Are Your Midnight Munchies Mangling Your Memory?

WELLNESS--We have known for a long time that late night eating has a negative effect on our blood sugar and has even been linked to diabetes and other diseases, but this study clearly puts late night eating and brain memory impairment in the spotlight.  

The research indicates that those munchies just might be wreaking havoc on your mind.  "We believe that late-night snacking may affect our learning capabilities by affecting the parts of the brain responsible for learning and memory, specifically, the hippocampus," Dr. Dawn Loh, a scientist at the University and lead author of the study said.  

The hippocampus is one of the key anatomical parts of the brain responsible for memory, and while this study has not been confirmed on humans but only on mice, there is surprising evidence that this part of the brain that supports memory is adversely affected by late night eating. 

In the experiment they used two groups of mice. One group of fed during the day when they were most active and the other was fed late at night during normal sleeping hours. While both groups received the same amount of calories and the same amount of sleep, they found that the group of mice that were fed in the middle of the night had less of a chance of remembering to avoid a chamber in their cage that provided a mild electric current when they walked into it. The ones that ate during normal hours had no problem remembering and avoided that chamber.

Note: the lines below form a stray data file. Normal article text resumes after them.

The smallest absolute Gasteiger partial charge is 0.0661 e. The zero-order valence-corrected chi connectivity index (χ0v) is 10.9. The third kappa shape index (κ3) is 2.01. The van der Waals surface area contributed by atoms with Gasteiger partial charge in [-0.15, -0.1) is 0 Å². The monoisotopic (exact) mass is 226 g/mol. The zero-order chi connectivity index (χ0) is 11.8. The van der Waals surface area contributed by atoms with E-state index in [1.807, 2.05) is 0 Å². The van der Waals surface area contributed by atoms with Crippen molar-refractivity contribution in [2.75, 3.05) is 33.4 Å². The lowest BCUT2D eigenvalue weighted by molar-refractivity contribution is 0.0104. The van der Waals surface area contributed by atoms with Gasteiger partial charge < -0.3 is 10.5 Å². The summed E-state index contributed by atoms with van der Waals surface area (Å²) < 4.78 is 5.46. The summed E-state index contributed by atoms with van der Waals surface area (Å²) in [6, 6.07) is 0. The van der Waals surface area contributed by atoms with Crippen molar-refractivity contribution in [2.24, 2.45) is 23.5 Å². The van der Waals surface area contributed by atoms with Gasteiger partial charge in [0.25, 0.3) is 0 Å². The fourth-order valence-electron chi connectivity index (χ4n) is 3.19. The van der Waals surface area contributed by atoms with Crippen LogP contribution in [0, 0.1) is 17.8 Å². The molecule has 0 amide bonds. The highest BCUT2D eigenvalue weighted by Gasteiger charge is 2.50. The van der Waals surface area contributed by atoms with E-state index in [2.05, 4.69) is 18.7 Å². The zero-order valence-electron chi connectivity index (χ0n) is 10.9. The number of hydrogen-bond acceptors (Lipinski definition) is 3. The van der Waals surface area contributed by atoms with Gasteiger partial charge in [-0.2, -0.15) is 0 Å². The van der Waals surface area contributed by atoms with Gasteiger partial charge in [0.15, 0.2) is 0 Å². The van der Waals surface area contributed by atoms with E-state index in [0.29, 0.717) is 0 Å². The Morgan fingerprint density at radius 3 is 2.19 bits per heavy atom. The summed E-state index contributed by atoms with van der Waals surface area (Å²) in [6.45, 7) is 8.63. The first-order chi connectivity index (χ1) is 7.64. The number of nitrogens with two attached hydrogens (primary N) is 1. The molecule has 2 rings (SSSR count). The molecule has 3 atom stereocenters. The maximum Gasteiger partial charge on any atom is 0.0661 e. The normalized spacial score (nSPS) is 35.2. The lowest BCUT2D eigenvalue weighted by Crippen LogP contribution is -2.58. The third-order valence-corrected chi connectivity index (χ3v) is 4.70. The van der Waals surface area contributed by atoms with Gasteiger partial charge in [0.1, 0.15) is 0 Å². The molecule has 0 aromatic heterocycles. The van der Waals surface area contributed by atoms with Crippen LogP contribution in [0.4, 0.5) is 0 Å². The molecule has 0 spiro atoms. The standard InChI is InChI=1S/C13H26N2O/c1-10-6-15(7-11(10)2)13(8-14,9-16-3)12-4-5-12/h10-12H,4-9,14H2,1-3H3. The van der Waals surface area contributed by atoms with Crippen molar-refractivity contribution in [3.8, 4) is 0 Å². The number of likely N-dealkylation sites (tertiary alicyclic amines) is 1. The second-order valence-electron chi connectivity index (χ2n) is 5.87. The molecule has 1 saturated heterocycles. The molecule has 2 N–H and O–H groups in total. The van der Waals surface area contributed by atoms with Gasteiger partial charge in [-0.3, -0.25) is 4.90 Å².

The other test they did was to introduce a novel object to the mice and then remove it from the cage and repeat at a later hour. The mice that ate while they should have been sleeping forgot that they had already been exposed to that object while the ones on the normal eating schedule had no problem recollecting the object.  

"By consuming food at the 'wrong' time of day, we induce misalignment between the various clocks in the brain and body," Loh said. "This is known to affect physiological processes like metabolism. We demonstrate for the first time that this food-induced misalignment leads to profound impairment of hippocampal-dependent memory as well." 

One great solution to late night eating is to simply pick a time in the evening and don’t eat past that hour.  Many people complain that they work late hours and don’t get home until 8 or 9pm.  While this is a challenging situation, if you know that you are not to eat past 7 pm or even 8pm, you can have the opportunity to bring lunch and dinner to work with you and eat before you leave the office to head home.  Ideally, we start work a little earlier and get home at a more reasonable hour, but for those of you where that is impossible, maybe bringing a health and delicious dinner to work is the answer! 


(Christian Cristiano is an acupuncturist in LA, TV host of Wellness for Realists and writes on wellness regularly for CityWatch. Christian can be reached at 323.935.3420. twitter: @CristianoWFR)





Vol 14 Issue 4

Pub: Jan 12, 2016